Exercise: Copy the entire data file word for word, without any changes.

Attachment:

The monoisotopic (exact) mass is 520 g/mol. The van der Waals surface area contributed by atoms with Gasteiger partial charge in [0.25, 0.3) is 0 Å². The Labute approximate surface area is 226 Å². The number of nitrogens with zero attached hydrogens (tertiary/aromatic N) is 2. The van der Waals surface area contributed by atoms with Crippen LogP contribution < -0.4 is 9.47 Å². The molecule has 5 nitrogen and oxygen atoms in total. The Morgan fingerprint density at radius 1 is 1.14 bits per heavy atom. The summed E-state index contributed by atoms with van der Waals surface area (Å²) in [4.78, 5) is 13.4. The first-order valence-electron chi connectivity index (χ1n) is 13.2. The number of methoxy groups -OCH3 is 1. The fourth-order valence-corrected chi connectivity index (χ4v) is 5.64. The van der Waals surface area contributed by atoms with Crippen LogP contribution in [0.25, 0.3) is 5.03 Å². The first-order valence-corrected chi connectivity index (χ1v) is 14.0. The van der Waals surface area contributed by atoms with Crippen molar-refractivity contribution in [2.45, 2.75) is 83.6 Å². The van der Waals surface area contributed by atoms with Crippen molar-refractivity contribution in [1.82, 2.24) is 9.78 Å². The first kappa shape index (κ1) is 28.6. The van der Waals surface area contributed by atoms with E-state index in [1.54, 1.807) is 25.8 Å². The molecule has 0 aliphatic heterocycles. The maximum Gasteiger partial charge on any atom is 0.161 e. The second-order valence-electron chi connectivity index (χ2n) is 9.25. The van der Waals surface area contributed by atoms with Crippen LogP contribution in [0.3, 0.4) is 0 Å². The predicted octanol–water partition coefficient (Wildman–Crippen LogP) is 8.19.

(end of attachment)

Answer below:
The monoisotopic (exact) mass is 520 g/mol. The van der Waals surface area contributed by atoms with Gasteiger partial charge in [0.25, 0.3) is 0 Å². The Labute approximate surface area is 226 Å². The number of nitrogens with zero attached hydrogens (tertiary/aromatic N) is 2. The van der Waals surface area contributed by atoms with Crippen LogP contribution < -0.4 is 9.47 Å². The molecule has 5 nitrogen and oxygen atoms in total. The Morgan fingerprint density at radius 1 is 1.14 bits per heavy atom. The summed E-state index contributed by atoms with van der Waals surface area (Å²) in [4.78, 5) is 13.4. The first-order valence-electron chi connectivity index (χ1n) is 13.2. The number of methoxy groups -OCH3 is 1. The fourth-order valence-corrected chi connectivity index (χ4v) is 5.64. The van der Waals surface area contributed by atoms with Crippen LogP contribution in [0.25, 0.3) is 5.03 Å². The first-order valence-corrected chi connectivity index (χ1v) is 14.0. The van der Waals surface area contributed by atoms with Crippen molar-refractivity contribution in [2.45, 2.75) is 83.6 Å². The van der Waals surface area contributed by atoms with Crippen molar-refractivity contribution in [1.82, 2.24) is 9.78 Å². The first kappa shape index (κ1) is 28.6. The van der Waals surface area contributed by atoms with E-state index in [1.54, 1.807) is 25.8 Å². The molecule has 0 aliphatic heterocycles. The maximum Gasteiger partial charge on any atom is 0.161 e. The second-order valence-electron chi connectivity index (χ2n) is 9.25. The van der Waals surface area contributed by atoms with Crippen LogP contribution in [0.3, 0.4) is 0 Å². The predicted octanol–water partition coefficient (Wildman–Crippen LogP) is 8.19.